Awards: Sony Special Prize, Locarno Festival (for Chère Catherine, 1997), Human Rights Watch's Nestor Almendros Prize (1994), Human Rights Watch's Lifetime Achievement Award (2001), Procirep Prize, Festival du Réel (for Lumumba—Death of a Prophet, 2002), Best Documentary, Montreal Film Festival (for Lumumba—Death of a Prophet, 2002), Jury member, Berlin International Film Festival (2002), Human Rights Watch's Irene Diamond Lifetime Achievement Award (2003)
Raoul Peck (born 1953, Port-au-Prince, Haiti) is an award-winning Haitian filmmaker, of both documentary and feature films, and apolitical activist. Briefly, from March 1996 to September 1997, he was Haiti's Minister of Culture.
At age 8, the Haitan-born Peck and his family (he has two younger brothers) fled the Duvalier dictatorship and joined his father inLéopoldville, Democratic Republic of the Congo. His father, Hebert B. Peck, an agronomist, worked for the United Nations FAO andUnesco and had taken a job there as professor of agriculture along with many Haitian professionals invited by the government to fill positions recently vacated by the departing Belgians. His mother, Giselle, would serve as aide and secretary to mayors of Léopoldville for many years. The family resided in DRC for the next 24 years.
Peck attended schools in the DRC (Léopoldville), in the United States (Brooklyn), and in France (Orléans), where he earned a baccalaureate, before studying industrial engineering and economics at Berlin's Humboldt University. He spent a year as a New York City taxi driver and worked (1980–85) as a journalist and photographer before attending and receiving a film degree (1988) from the German Film and Television Academy Berlin (DFFB) in West Berlin.
In 1986 Peck created the film producing company Velvet Film in Germany, which then produced or co-produced all his documentaries, feature films and TV dramas.
Peck initially developed short experimental works and socio-political documentaries, before moving on to feature films. His feature L’Homme sur les quais (1993; The Man by the Shore) was the first Haitian film to be released in theatres in the United States. It was also selected for competition at the 1993 Cannes Film Festival.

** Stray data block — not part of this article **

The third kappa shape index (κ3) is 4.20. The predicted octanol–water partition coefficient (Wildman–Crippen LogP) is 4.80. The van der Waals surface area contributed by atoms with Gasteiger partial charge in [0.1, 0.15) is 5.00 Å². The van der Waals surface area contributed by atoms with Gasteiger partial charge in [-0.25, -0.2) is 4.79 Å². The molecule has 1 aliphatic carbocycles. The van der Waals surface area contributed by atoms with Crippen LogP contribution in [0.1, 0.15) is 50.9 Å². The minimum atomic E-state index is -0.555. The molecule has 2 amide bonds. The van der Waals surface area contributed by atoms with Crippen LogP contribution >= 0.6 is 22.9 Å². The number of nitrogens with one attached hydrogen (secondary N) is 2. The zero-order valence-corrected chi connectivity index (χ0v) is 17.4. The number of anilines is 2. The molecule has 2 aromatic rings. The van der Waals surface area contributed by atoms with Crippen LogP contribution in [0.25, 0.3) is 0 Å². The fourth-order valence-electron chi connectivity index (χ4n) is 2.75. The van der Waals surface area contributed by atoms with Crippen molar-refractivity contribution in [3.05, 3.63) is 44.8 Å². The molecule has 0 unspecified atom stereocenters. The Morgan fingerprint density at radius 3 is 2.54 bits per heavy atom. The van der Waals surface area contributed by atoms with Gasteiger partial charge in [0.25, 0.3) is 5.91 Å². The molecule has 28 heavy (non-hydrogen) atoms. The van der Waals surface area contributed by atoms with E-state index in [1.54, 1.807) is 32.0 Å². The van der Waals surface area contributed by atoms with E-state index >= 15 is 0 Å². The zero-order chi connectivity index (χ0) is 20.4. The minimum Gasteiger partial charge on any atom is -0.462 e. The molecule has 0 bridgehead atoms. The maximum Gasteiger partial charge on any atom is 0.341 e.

Peck served as Minister of Culture in the Haitan government of Prime Minister Rosny Smarth (1996–97), ultimately resigning his post along with the PM. He detailed his experiences in this position in a book, Monsieur le Ministre… jusqu'au bout de la patience.
Peck has achieved his highest degree of international public attention for Lumumba, his 2000 feature film about Prime Minister Patrice Lumumba and the period around the independence of the Belgian Congo in June 1960.
A book of screenplays and images from four of Peck's major features and documentary films, called Stolen Images, is being published in February 2012 by Seven Stories Press.
Today, he divides his time between Voorhees Township, Camden County, New Jersey, USA, Paris, France, and Port-à-Piment, Haiti.
He is president of La Fémis since January 10, 2010.
In 2012, he was named as a member of the Jury for the Main Competition at the 2012 Cannes Film Festival.
De Cuba Traigo Un Cantar (short; 1982)
Exzerpt (short; 1983)
Leugt (short; 1983)
The Minister of the Interior is on our Side (short; 1984)
Merry Christmas Deutschland (short; 1984)
Haitian Corner (1987–88)
Lumumba: La mort du prophète (Lumumba: Death of a Prophet, 1992)
L’Homme sur les quais (The Man by the Shore, 1993)
Haiti - Le silence des chiens (Haiti - Silence of the Dogs, 1994)
Desounen: Dialogue with Death (1994)
Chère Catherine (1997)
Corps plongés (It's Not About Love, 1998)
Profit & Nothing But! Or Impolite Thoughts on the Class Struggle (2001)